Mark Gerban’s biographical background is even more complex: Born in the U.S. to a Jewish/American mother and a Muslim/Palestinian father, his career as a professional lightweight rower—for Palestine—requires him to live in Germany permanently and, furthermore, makes him a global citizen: Since his “secret struggle to find [him]self” has taught him, as Gerban explains, that the results of his “sacrifices were beyond rowing,” Gerban constantly tries to broadcast his multi-cultural experience and knowledge as a transnational lesson for peace. He not only engages in charity projects for Gaza, but also makes his personal multiple consciousness available as a representative example in (anonymously) published articles, online newsletters, and an autobiography (in ms.).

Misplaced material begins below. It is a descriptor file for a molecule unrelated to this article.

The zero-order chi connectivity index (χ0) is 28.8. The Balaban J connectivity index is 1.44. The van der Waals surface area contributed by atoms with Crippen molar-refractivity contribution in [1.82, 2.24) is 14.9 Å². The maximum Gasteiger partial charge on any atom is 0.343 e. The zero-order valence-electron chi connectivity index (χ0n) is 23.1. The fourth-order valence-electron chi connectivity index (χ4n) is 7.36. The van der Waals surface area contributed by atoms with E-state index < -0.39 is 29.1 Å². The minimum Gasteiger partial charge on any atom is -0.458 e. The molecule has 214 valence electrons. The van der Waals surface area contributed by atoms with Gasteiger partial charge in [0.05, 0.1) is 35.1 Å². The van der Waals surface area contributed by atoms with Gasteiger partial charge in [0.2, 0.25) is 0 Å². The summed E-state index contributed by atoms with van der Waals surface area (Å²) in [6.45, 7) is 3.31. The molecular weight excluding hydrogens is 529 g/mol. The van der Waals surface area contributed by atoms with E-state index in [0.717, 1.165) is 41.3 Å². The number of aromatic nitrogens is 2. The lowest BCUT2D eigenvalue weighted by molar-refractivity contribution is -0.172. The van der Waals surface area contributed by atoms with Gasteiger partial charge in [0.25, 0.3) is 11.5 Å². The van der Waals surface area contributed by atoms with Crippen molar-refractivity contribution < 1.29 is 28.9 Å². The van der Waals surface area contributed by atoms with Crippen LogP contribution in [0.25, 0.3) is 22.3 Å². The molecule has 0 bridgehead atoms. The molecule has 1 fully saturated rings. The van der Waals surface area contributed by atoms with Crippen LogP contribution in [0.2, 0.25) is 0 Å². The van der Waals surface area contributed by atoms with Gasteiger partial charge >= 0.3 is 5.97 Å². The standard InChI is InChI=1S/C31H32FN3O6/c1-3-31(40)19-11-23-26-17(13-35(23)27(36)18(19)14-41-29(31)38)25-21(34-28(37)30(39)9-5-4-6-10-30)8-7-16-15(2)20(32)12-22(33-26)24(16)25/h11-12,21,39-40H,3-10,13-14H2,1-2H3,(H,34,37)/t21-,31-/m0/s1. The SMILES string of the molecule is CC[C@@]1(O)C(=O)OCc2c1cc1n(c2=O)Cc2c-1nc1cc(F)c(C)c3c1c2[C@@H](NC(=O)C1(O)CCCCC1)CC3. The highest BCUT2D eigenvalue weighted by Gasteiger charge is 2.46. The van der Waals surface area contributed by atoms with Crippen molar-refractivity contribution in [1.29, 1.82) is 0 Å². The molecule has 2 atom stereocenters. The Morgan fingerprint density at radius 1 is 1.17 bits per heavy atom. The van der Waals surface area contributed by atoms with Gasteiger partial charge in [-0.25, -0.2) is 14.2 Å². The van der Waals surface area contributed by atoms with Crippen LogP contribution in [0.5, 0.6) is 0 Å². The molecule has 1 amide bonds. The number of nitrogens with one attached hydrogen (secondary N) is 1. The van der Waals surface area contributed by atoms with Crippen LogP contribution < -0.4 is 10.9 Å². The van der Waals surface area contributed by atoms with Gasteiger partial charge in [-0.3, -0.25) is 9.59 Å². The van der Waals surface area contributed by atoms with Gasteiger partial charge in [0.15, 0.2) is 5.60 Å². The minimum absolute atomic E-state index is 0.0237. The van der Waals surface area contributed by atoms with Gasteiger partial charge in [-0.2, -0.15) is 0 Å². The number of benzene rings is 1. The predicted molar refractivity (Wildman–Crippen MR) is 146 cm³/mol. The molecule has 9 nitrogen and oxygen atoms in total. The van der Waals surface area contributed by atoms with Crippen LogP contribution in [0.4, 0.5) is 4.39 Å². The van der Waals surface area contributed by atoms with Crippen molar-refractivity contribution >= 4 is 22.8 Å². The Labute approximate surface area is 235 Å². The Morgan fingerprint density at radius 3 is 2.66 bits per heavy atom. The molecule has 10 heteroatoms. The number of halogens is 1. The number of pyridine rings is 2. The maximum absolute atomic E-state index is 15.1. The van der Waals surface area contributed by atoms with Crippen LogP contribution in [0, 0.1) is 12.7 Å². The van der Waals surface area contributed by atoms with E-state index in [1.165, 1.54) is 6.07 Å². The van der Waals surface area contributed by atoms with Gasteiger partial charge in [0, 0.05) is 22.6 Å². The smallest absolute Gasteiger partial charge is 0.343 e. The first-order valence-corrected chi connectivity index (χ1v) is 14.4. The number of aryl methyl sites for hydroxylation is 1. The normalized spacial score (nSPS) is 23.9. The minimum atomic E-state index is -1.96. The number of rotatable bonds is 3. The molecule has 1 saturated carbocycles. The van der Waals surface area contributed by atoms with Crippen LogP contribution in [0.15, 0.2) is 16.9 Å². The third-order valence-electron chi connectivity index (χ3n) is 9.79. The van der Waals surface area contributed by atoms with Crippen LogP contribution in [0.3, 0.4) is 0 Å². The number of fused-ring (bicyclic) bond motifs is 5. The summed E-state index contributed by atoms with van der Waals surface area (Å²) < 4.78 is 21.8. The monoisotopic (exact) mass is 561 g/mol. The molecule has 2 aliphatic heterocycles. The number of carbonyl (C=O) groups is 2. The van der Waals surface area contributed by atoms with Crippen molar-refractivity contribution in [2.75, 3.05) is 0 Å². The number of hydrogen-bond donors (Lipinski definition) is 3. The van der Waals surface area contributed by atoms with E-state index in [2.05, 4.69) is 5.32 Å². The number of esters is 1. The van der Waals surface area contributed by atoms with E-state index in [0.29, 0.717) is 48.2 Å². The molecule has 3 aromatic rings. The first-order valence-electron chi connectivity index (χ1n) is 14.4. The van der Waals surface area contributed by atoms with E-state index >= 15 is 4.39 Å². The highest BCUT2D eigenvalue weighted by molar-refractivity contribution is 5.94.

This paper will examine how Hammad’s and Gerban’s individual multiple consciousness merges into a pan-ethnic, transnational consciousness and into the voice of the “other” in their literary, cultural, and political performance, which utilizes both more traditional and newer, global forms of transmission. It will illustrate how they employ their position in the public sphere—pop culture, sports, art—to transcend the biographical in order to spread a transnational, political message.